Within two weeks after buying this neglected, yet miraculously unmolested 1966 Chevelle Malibu from its second owner, the first thing we did was install polyurethane body mounts from Energy Suspension. Naturally, as with any vehicle that’s remained un-driven for 13-plus years, there’s a long list of mechanical issues we’ll need to address, but we decided to work on getting the door gaps and body lines right first.
Whether one is dropping a body fresh from the rotisserie down onto a new chassis or dealing with an old car with worn-out body mounts, the first thing to do before even thinking about repainting is to adjust the gaps. Aligning the gaps after a car has been repainted is a mistake; one that can cause damage, necessitating repainting scratched body panels. For those unfamiliar with the term “establishing the gaps” it means to make sure a car’s body lines align and the openings between the doors, fenders, hood, and trunk aren’t too tight or too wide. Perhaps the best known, easiest way to picture what we’re trying to say is that an ice cream stick should be able to pass snugly in between the doors, hood, and trunk.
As a car ages its rubber body mounts compress and crack allowing the body to sag. The affects of sagging can range from squeaks to door gaps closing up. Installing new body mounts reestablishes where the body sits and lays the foundation for all the body panels to follow.
Before we move on to captioned images with step-by-step installation tips, it should be mentioned that we deviated slightly from the installation procedure Energy Suspension describes in its instructions. Instead of loosening all of the body mount bolts and doing one side at time, we determined—because we have a two-post lift in our tech center and four tall jack stands—the fastest and easiest method would be to remove all of the body mount bolts and lift the body straight up. Please follow along and we’ll show how we did it.
01. The Energy Suspension Body Mount set for ’65-’67 Chevelle hardtops (PN 3.4111) includes all the hardware necessary to upgrade to polyurethane body mounts. It’s a good practice to lay out all the parts to keep track of what’s there and has been installed.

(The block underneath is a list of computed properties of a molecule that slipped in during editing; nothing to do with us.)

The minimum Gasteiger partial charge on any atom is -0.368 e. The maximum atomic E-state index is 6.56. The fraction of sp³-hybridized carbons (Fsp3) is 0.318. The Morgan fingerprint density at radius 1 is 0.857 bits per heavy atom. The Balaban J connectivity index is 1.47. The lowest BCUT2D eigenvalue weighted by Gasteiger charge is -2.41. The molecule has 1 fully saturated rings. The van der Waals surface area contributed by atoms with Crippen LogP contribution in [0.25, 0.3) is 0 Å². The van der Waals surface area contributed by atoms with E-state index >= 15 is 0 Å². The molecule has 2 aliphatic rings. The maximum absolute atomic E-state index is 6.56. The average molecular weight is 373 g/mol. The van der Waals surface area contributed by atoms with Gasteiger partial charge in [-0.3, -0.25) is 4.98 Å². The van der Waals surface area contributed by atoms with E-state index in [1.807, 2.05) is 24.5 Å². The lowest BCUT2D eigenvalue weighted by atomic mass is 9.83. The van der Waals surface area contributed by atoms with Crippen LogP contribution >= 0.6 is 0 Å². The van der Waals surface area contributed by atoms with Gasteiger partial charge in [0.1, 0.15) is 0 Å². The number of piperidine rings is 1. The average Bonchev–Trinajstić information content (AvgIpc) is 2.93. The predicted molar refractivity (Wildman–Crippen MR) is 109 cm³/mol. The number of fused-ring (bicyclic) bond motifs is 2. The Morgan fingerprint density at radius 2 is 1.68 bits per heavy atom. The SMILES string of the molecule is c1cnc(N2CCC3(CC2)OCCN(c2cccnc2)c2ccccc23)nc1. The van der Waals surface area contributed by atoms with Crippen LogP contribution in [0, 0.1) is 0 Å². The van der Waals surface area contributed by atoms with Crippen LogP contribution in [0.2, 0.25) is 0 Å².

02. Our first step was to position the ’66 absolutely level on the two-post lift. Notice the risers added to the front of the lift.
03. Next, we raised the ’66 into the air and then placed four jack stands beneath it to suspend the chassis above the shop floor.
04. There are 12 body mounts on a Chevelle 2-door hardtop. Ten body mounts are easily located and two are hidden near the top of the rear shock absorbers.
05. Before removing the body mount bolts we suggest soaking them with a good penetrating oil spray. This is a rust free California car, however, cars from the Rust Belt might require cutting the bolt heads off, with plenty more ugliness to ensue.
06. Use a good impact wrench to remove the bolts. Here, our good friend Brian Shaw moves the tailpipe to one side to gain access to a bolt.
07. Up front, the two radiator core support mounts (replacement mounts included) must be disconnected to raise the body. The bolts are nutted and must be backed up with a wrench to remove.
08. The big round holes in the lower framerails are for access to remove and install the body mount bolts.
09. Starting from front to rear, the last two body mounts are located adjacent the rear bumper at each rear frame corner. Now all of the body mount bolts have been removed.
10. Just in case the body mount bolts varied in length we kept them in order as they were removed. FYI, the bolts are all the same length.
11. To suspend the chassis in the air, the rear jack stands were placed under the rear of the trailing arms (beneath trailing arm-to-differential mounting bolts).
12. At the front, the jack stands were placed under the spring pockets on the control arms. After setting a vehicle down on jack stands, always while standing clear, shake the car to ensure it’s on solid ground.
13. With the ’66 chassis resting firmly on jack stands and all of the body mount bolts removed, we placed a 4x4 on each side of the lift under the rocker seams to lift the body up.
14. Only a few inches of lift with the hoist is necessary to gain enough clearance to remove the old body mounts. An Eastwood pry bar worked great to gain the little extra lift needed at this mount.
15. Installing the new Energy urethane mounts began by installing the top donut (mount) first.
16. Then inserting (pushing) the gold bushing upward into it.
17. After visually establishing the mounting bolt hole was in proper alignment (a straight shot), the mounting bolt was started by hand.
18. Using the impact wrench to start the mounting bolts is a good way to cross (buggar) the threads.
19. Which mounts to install first was determined simply by seeing which ones would be the easiest to get to. Once each mount was completely assembled, the mounting bolt was screwed in by only a few threads.
20. The nuts on the two core support mounting bolts were screwed in by only a few threads as well.
21. A large pry bar was necessary to lift the body up away from the frame to install the body mounts in front of the rear wheels.
22. With all 12 of the Energy body mounts installed, Brian snugged the body mount bolts down in a star-pattern sequence to ensure the body mounts were brought down evenly.
23. The final step was to tighten the Energy urethane mounts down until a slight bulge in the donut was noticed. A final check for tightness was done by hand.